With the gigantic effort to pass the nuclear legislation in the US Congress now out of the way, it is clear that the UPA government’s highest diplomatic priority this year will be to make significant progress towards resolving disputes with Pakistan. If anyone in the Union cabinet is capable of shouldering this tricky task, it is Pranab Mukherjee, an old hand in South Block, who has been recalled to the job he held more than a decade ago.

The last time Mukherjee was foreign minister, he faced an equally tricky task. Then, he had come to South Block curiously convinced that it was possible to placate, pacify and do normal business with Bangladesh. The then prime minister, P.V. Narasimha Rao, thought otherwise, from his many years of experience in Mukherjee’s shoes and later as prime minister. But as was Rao’s habit with cabinet colleagues, he did not stop Mukherjee from doing what he wanted to try with Dhaka.

Mukherjee was a different man when he came back after his first visit to Bangladesh as South Block’s political boss. He was canny enough to bury sentiment and completely change course on Bangladesh once he recognized the reality for what it was. In this age of 24-hour television, when news increasingly appeals to the lowest common denominator, two sentences in Mukherjee’s joint briefing with the Pakistan foreign minister, Khurshid Mahmood Kasuri, have been completely lost on most Indians: these sentences also offer a clue to what he will advise the present prime minister about dealing with Pakistan.

Mukherjee did not mince words when he was asked about the role of the Inter-Services Intelligence in the “insurgency” in Kashmir. “It is the responsibility of any government to take appropriate steps to prevent insurgency and the Government of India is doing the same. So far (as) the involvement of certain agencies are concerned, we are aware of it and we have brought it to the notice of appropriate authorities.” For 18 years, New Delhi has blamed Pakistan for terrorism in Jammu and Kashmir and the rest of India. This is the first time that a cabinet minister has linked the ISI to the “insurgency” in the state and warned that New Delhi will not tolerate it. In a way, that represents the bottom-line on negotiations with Pakistan.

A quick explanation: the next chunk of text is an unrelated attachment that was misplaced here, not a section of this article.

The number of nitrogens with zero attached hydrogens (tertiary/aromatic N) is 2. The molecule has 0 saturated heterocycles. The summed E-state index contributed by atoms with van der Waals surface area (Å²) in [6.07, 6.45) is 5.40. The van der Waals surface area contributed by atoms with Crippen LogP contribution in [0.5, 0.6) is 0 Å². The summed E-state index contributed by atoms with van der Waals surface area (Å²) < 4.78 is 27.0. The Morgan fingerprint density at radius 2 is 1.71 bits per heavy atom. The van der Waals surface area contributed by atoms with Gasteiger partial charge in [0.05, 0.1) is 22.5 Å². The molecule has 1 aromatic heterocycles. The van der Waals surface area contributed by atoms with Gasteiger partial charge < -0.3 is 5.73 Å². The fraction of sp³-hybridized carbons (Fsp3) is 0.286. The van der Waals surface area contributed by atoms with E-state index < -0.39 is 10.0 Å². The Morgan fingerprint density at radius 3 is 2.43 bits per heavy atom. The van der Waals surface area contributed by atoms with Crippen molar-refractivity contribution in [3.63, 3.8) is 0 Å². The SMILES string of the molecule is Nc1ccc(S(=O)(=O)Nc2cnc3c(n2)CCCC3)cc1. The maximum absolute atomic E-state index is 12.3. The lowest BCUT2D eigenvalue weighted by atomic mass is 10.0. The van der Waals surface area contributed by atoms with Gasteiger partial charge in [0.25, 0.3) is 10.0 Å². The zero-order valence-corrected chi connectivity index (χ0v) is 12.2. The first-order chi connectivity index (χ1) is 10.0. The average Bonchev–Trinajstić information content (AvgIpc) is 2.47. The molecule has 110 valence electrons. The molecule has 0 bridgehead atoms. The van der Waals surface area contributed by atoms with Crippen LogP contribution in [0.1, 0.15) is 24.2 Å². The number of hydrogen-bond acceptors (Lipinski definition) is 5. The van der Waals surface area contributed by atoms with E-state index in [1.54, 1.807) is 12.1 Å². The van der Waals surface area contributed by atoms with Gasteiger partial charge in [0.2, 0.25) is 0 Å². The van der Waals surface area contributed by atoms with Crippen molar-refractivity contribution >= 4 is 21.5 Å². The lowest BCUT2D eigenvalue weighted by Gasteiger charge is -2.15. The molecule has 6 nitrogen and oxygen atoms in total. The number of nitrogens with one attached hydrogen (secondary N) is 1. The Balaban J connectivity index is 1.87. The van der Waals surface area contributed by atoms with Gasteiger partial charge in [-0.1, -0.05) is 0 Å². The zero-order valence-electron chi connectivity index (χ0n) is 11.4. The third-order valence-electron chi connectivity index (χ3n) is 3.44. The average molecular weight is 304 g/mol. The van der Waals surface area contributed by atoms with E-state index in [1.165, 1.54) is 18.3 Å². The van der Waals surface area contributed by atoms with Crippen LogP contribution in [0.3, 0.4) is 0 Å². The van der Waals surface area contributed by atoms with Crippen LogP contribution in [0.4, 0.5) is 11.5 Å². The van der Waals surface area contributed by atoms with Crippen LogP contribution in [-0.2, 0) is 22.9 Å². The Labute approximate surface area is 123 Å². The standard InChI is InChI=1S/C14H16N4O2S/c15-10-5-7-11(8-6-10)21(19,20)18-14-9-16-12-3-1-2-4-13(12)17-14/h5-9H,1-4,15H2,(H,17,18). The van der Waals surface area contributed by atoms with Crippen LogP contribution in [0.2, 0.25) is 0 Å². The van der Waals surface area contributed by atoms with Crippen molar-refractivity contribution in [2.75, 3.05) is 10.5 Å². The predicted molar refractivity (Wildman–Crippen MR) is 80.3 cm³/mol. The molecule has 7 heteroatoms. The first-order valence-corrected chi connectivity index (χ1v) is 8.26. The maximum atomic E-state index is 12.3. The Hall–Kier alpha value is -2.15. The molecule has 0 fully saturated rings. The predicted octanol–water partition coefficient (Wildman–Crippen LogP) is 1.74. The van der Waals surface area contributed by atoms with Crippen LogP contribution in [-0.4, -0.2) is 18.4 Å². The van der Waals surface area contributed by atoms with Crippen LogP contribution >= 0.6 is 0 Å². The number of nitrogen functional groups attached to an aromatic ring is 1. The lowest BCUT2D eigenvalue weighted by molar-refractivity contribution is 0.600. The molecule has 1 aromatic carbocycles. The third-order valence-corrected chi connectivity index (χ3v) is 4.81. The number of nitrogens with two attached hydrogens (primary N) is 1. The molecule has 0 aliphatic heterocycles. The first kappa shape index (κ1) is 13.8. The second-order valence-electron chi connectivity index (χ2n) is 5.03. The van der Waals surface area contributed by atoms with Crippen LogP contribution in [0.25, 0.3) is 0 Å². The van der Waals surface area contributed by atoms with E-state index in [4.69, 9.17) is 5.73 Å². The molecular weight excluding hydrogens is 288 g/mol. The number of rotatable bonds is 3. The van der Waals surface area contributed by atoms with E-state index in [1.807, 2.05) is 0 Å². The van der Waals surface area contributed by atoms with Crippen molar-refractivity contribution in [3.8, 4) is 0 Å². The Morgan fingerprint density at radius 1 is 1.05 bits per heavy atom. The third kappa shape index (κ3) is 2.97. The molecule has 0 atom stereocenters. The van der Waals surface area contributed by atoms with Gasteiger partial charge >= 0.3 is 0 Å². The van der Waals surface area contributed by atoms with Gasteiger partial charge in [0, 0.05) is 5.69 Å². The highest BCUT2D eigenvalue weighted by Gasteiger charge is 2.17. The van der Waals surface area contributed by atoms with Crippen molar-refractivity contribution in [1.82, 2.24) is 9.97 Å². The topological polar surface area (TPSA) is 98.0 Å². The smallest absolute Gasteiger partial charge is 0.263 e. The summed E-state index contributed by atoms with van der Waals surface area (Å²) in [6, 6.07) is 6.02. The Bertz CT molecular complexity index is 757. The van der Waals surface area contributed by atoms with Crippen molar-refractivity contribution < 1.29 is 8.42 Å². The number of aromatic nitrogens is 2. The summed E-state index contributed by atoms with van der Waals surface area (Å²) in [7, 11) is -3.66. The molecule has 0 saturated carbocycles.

Notwithstanding Mukherjee, the prime minister’s problem, as he prepares to go to Islamabad, is that recent history is against him. What Manmohan Singh has to offer at any summit in Islamabad may be too little too late. Two years down the Dixit-Aziz meetings, the terrorists who bleed India continually in a low-intensity war are no longer under the control of either Musharraf or the ISI. Thanks to George W. Bush, they now have a life of their own, independent of the patronage of the generals at the army headquarters in Rawalpindi, who once fed, clothed, housed and trained them.

It is important that the prime minister should fully involve his army, the internal and external intelligence agencies, the paramilitary forces, military intelligence and other government agencies, which have a stake in fighting cross-border terrorism, in the decision-making process before he goes to Islamabad. Otherwise, he may well end up being a one-term prime minister and his Congress party may well find itself on the opposition benches in 2009 because of what the UPA government did with Pakistan.